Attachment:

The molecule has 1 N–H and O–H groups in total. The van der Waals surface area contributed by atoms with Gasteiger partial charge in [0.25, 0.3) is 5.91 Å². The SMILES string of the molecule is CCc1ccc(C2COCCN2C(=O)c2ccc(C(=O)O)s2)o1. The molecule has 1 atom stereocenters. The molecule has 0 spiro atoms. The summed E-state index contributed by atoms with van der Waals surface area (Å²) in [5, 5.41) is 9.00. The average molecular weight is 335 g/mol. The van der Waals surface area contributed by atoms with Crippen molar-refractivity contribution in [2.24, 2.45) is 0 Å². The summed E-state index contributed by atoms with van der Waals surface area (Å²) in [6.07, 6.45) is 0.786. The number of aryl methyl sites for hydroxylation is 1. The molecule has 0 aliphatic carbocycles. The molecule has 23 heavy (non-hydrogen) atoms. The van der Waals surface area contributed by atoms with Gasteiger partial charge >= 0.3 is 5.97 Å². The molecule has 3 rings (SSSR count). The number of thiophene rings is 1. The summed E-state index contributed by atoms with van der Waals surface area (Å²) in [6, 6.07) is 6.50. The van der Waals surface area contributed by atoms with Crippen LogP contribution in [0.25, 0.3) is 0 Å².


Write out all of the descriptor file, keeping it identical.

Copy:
The molecule has 1 N–H and O–H groups in total. The van der Waals surface area contributed by atoms with Gasteiger partial charge in [0.25, 0.3) is 5.91 Å². The SMILES string of the molecule is CCc1ccc(C2COCCN2C(=O)c2ccc(C(=O)O)s2)o1. The molecule has 1 atom stereocenters. The molecule has 0 spiro atoms. The summed E-state index contributed by atoms with van der Waals surface area (Å²) in [5, 5.41) is 9.00. The average molecular weight is 335 g/mol. The van der Waals surface area contributed by atoms with Crippen molar-refractivity contribution in [2.24, 2.45) is 0 Å². The summed E-state index contributed by atoms with van der Waals surface area (Å²) in [6.07, 6.45) is 0.786. The number of aryl methyl sites for hydroxylation is 1. The molecule has 0 aliphatic carbocycles. The molecule has 23 heavy (non-hydrogen) atoms. The van der Waals surface area contributed by atoms with Gasteiger partial charge >= 0.3 is 5.97 Å². The molecule has 3 rings (SSSR count). The number of thiophene rings is 1. The summed E-state index contributed by atoms with van der Waals surface area (Å²) in [6, 6.07) is 6.50. The van der Waals surface area contributed by atoms with Crippen LogP contribution in [0.25, 0.3) is 0 Å².